Participant:

Makes sense. I’m thinking about whether low liquidity on Uniswap results in price slippage on large trades of a given yToken and effectively lowers the interest rate for the buyer/lender.

Dan:

Low liquidity effectively raises the interest rate paid by the borrower, and lowers the interest rate earned by the lender.

Dan:

Fortunately IMO Uniswap is a pretty good way of bootstrapping liquidity in a trading pair.

Dan:

One core idea of yTokens is to transform the quite difficult problem of bootstrapping liquidity in a secured-loan market into the somewhat-easier problem of bootstrapping liquidity in an ERC-20 token (and particularly one with a predictable price).

Participant:

Got it. Very cool - thanks!

Participant:

Can you talk a little bit about your research role at Paradigm? What is the goal for you when you publish research pieces like this?

Participant:

Given the large space of possible maturities, target assets, etc., what are your thoughts on how to best encourage the creation of liquid yTokens. What do you think of the idea of a perpetutity ERC-20, which would not be zero coupon, but would have the benefit of no expiry?

Dan:

I feel like writing up ideas is the best way I've found to process and understand the innovation that others are doing in the space. Luckily my colleagues have been very supportive of this use of my time!

My usual rule is that I should try to publish an idea once I've found myself explaining in person three or more times. Usually the idea isn't all that original or clever, but is just a variant on something that someone else figured out but hasn't really propagated into a particular community. So it's a kind of idea arbitrage where I get credit for translating a very well-known concept that was developed in one context into a context that hasn't seen it before. My main goal when publishing is making the idea I'm explaining seem so obvious that it becomes a common part of the toolbox, and other people can advance the ideas.

Dan:

The paper isn't very prescriptive on this but I would hate to see too many different maturities—I have no idea how it would actually shake out but my gut sense is that one every three months should be plenty.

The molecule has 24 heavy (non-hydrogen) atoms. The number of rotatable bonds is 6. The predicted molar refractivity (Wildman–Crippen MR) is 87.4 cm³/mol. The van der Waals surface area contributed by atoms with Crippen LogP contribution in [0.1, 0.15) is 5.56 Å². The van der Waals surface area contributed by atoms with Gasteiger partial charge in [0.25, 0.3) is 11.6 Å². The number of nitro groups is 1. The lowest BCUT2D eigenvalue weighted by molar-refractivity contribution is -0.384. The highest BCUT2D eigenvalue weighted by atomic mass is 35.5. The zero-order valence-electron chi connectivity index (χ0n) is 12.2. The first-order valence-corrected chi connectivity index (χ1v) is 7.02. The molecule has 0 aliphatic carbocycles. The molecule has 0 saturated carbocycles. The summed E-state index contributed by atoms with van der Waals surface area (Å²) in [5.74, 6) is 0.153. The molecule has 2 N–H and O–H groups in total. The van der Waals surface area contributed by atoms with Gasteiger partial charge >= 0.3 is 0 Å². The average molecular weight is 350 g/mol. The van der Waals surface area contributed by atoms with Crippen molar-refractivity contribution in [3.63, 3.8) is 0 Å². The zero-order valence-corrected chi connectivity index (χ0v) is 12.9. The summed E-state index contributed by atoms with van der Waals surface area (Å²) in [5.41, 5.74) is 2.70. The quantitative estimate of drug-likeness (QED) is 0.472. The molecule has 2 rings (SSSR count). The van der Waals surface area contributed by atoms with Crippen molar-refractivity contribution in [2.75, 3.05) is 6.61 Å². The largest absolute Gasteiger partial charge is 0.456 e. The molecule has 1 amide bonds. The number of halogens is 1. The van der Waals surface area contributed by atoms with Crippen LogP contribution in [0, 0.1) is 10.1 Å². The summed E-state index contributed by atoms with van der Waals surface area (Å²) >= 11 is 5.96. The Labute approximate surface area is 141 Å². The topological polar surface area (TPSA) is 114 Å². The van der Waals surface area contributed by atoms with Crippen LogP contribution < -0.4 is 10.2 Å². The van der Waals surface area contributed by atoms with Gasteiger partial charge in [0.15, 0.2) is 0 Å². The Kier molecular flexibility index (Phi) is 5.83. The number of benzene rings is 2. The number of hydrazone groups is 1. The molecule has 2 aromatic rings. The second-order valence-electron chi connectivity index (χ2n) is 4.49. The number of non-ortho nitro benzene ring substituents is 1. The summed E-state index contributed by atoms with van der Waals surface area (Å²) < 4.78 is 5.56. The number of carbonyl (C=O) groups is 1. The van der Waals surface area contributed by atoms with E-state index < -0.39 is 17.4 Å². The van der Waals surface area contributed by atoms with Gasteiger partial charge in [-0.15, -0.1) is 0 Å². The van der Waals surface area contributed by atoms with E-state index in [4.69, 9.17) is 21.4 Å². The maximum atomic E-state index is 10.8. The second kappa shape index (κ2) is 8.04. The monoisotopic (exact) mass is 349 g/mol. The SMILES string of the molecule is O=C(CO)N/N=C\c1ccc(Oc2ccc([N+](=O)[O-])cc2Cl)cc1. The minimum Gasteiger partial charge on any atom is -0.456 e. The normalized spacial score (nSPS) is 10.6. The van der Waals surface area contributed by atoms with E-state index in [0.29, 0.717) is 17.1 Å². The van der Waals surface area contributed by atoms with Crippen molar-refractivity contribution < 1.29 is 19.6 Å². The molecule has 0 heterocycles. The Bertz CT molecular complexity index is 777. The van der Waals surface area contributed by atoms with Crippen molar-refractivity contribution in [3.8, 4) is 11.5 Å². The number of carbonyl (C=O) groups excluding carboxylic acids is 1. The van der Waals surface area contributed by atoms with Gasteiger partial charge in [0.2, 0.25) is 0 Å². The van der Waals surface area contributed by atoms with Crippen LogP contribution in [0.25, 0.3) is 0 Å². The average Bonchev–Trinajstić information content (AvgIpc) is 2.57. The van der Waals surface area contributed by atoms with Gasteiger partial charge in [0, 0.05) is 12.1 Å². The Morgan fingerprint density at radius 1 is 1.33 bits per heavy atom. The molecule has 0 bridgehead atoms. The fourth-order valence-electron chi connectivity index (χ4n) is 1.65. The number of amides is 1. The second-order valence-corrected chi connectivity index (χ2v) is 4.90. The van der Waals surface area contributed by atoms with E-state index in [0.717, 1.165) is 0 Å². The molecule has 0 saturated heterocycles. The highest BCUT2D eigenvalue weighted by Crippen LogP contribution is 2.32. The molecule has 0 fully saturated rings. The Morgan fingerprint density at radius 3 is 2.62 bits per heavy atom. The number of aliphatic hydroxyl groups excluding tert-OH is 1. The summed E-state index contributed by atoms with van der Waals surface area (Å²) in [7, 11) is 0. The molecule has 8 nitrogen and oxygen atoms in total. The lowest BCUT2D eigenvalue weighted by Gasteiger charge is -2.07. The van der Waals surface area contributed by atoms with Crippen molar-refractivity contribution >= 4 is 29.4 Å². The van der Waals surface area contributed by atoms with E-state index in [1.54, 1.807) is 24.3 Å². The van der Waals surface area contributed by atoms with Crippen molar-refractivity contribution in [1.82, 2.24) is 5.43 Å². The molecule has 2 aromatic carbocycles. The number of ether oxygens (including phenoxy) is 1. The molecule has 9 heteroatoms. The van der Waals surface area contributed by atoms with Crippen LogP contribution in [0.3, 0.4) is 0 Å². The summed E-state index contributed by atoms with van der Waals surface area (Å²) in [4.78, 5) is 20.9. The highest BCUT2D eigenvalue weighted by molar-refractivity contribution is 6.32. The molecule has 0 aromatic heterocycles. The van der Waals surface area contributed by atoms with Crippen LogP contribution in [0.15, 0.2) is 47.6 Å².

For yTokens where the target asset is an ERC20 token, I think people should converge on physical settlement, and probably using Uniswap-based oracle to prevent liquidation, so that should help reduce the parameter space a little.

Participant:

Hello Dan! Great thinking as always. 

Question: You discuss Uniswap as a source of liquidity for yTokens and also potentially as a manipulation-resistant oracle for ERC20-ERC20 prices. Are there any other use cases/potential applications for Uniswap that you think are worth exploring further?

Dan:

Yeah, I think perpetuals with coupons could be a decent idea. I started with this because it makes it easier to infer interest rates and a yield curve.

Participant:

Why in the world did you become a securities litigator?  🤣

Dan:

I have a sort of pareidolia where I feel like every problem I see could be solved by proper application of Uniswap (not always correctly).

One example is Set Protocol and its "automatic rebalancing portfolios." It seems like a cool idea and I cite it in the paper. But I think there's a pretty simple way to implement an auto-rebalancing portfolio using Uniswap (since Uniswap liquidity providers basically end up holding a rebalancing portfolio). For example, a hypothetical Uniswap pool that charges 10% fees essentially gives you a 50-50 portfolio that auto-rebalances every time the price moves by more than 10%.

Participant:

Interesting. I like it.

Dan:

To be honest I couldn't tell you why I went to law school. It seemed like a good idea at the time. But I have no regrets, and I will say that the substance of federal securities law is pretty fascinating.

Participant:

Very cool, yTokens seem like a more generalized version of MakerDAO, and it’s cool to see DeFi expand in scope. Why aren’t you trying to bring this to market yourself or through a portfolio investment?

Dan:

I like the rest of my job way too much to be able to focus entirely on this idea, and it's probably not my comparative advantage to do so anyway.

If someone wants to implement it and is looking for investment, I'd be happy to talk to them!

Participant:

👍

Moderator:

Any last questions?

Participant:

Thanks, Dan!

Moderator:

Dan, thanks so much for coming on today! What's the best way for people to stay up to date with yToken developments you think?

Dan:

Follow me on Twitter: @dan!

Moderator:

Great. Thanks everyone for tuning in and happy Friday!

Participant:

@dan sorry I missed this one but excited to read everything and catch up. Very cool paper and ideas